The secretary of education arranged the program, and the way Jimmy Carter told it to a thousand guests last night, she wanted him to be responsible for the weather.

Shirley Hufstedler's program was a stunning success. Jimmy Carter's weather was a flop.

In fact, it rained out a party planned on the South Lawn of the White House, forcing the 1,000 guests there celebrating Education Day to seek cover in DAR Constitution Hall three blocks away.

It was all part of the festivities surrounding the creation of the new Department of Education. Last night's portion focused on a half-dozen famous achievers paying tribute to the teachers they felt had the greatest influence on their lives.

"Teachers have a special place in life, particularly in a democratic society," President Carter told his guests after they reassembled at Dar Hall.

They had formed a somewhat bedraggled parade as they filed out of the White House onto 17th Street for the walk to the concert hall. Most had no umbrellas, and many were in long gowns.

White House social secretary Gretchen Poston, who checked with the weather bureau throughout the day, decided by 8:10 p.m. not to risk presenting the hour-long program on the outdoor stage.

Once the exodus was over, however, the program proceeded without a hitch. Participants were pianist Byron Janis, with his teacher Adele Marcus; singer Robert Merrill, paying tribute to his teacher in absentia, Samuel Margolis; sculptor Louise Nevelson and her posthumous tribute to Kenneth Hayes Miller; ballet dancer-choreographer Arthur Mitchell and his teacher Karel Shook; author and poet Richard Wilbur and his teacher G. Armour Craig; country music singer Loretta Lynn and her teacher, and mother, Clara Butcher.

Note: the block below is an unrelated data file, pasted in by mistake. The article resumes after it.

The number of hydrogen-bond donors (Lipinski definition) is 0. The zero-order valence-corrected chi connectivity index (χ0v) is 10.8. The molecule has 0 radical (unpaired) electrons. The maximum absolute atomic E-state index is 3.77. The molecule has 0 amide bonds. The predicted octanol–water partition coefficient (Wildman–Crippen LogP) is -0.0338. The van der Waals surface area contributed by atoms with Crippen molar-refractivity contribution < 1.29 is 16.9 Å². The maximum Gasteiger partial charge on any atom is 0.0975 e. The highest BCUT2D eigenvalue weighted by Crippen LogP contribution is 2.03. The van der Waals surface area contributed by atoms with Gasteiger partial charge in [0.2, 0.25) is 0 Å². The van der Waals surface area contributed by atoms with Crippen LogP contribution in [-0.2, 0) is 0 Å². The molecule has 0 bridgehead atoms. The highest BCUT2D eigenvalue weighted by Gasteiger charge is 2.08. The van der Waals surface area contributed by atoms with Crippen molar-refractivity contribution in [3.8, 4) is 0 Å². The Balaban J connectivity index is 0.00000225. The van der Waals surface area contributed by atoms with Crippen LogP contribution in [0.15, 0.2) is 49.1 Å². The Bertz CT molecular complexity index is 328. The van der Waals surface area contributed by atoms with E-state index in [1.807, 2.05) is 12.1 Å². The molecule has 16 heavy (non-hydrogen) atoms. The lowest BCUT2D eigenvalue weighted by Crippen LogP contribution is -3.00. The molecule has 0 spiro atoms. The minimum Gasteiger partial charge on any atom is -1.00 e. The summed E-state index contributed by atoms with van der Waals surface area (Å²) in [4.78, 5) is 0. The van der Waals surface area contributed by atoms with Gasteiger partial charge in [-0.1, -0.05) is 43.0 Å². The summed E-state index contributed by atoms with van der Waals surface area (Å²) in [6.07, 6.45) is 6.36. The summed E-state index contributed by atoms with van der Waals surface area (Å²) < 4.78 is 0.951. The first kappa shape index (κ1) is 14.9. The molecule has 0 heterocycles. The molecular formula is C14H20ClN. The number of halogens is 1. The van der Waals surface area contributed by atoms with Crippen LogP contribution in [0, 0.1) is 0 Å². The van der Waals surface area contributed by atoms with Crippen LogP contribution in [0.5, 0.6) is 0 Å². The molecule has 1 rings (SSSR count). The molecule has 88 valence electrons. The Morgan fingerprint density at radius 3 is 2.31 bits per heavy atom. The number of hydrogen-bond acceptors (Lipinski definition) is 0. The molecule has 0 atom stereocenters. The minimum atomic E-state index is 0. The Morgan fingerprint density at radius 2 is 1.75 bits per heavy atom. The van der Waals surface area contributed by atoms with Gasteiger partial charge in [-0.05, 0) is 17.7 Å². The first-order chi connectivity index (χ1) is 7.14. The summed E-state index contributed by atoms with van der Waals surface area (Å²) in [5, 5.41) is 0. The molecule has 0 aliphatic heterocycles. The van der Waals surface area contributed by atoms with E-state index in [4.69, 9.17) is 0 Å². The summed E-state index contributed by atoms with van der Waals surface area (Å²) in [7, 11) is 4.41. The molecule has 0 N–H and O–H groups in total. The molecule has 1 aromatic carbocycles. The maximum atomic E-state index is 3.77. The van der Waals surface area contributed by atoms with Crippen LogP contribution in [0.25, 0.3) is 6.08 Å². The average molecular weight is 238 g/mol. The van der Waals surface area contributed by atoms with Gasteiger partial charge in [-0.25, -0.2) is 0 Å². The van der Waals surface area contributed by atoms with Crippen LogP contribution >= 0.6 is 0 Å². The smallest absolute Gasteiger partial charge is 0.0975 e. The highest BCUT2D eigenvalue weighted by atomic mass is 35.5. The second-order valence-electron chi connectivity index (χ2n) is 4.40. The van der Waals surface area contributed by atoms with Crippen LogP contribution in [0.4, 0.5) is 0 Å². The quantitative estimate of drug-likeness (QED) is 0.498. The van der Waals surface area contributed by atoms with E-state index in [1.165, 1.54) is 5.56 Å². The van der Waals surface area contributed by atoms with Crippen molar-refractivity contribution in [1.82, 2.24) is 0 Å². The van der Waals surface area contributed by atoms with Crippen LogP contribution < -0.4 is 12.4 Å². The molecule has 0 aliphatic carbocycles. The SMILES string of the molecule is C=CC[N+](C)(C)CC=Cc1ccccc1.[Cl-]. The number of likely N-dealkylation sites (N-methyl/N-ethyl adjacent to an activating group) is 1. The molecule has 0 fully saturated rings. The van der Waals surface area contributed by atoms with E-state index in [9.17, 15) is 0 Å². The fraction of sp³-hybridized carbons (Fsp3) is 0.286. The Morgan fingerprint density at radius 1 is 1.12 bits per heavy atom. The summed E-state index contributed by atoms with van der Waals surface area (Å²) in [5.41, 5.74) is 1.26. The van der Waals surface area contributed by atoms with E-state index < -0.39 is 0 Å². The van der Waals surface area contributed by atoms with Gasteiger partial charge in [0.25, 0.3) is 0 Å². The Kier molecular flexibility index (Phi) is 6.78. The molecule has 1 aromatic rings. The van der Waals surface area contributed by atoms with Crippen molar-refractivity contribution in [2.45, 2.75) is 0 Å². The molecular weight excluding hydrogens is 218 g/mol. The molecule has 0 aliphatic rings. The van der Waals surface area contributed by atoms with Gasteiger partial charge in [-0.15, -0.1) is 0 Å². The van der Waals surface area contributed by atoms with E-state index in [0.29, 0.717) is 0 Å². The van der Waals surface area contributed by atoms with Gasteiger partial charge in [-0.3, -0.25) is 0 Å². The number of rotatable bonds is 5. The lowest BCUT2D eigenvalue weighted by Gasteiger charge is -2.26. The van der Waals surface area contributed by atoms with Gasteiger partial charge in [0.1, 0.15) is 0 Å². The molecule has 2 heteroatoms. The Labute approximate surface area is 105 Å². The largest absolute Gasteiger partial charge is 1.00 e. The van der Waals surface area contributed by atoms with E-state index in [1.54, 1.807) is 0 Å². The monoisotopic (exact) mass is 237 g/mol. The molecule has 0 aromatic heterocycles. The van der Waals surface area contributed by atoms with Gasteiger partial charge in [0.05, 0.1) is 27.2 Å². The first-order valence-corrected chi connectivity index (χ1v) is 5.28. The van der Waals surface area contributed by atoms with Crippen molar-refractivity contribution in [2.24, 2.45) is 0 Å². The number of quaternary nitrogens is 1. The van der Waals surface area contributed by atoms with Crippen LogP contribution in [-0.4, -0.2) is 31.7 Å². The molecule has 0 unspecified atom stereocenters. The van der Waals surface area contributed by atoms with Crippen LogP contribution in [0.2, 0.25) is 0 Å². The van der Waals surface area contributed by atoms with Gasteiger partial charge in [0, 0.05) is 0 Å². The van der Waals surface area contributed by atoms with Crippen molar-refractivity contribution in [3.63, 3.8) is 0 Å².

"I suppose you're all wondering, 'what in the world is Loretta Lynn doing here on an education program?'" said Loretta Lynn, a fourth-grade dropout looking out from the stage into the cavernous hall filled with movers from the nation's education community. "Well, I'm wondering the same thing."

She added, "I don't think all education comes from books. I think you have to live a lot of it."

Secretary Hufstedler was one who wasn't wondering.

"These are artists and teachers for all seasons -- that's true whether or not the president got some slight misdirections. The applause," she said with a laugh, "came from heaven above, before rather than after."

But the "diversity of gifts and the history packed into the evening," Hufstedler continued, ranged from "a dancer who fell in love with the classics and found not only an enthusiastic audience but a life's work" to a poet of ideas "who speaks a spare and eloquent language" to a coal miner's daughter and her mother "who has music in her very soul.

"As we honor teachers tonight" said the secretary, "we honor teachers everywhere."

Then it was over and the Carters, with Amy, were up on stage urging everyone, in Rosalynn's words, "o come home with us." The Carters rode, of course, in their shiny white limousine while everyone else walked. But by then it was no longer raining, and when they reached the White House strawberry shortcake and champagne awaited them.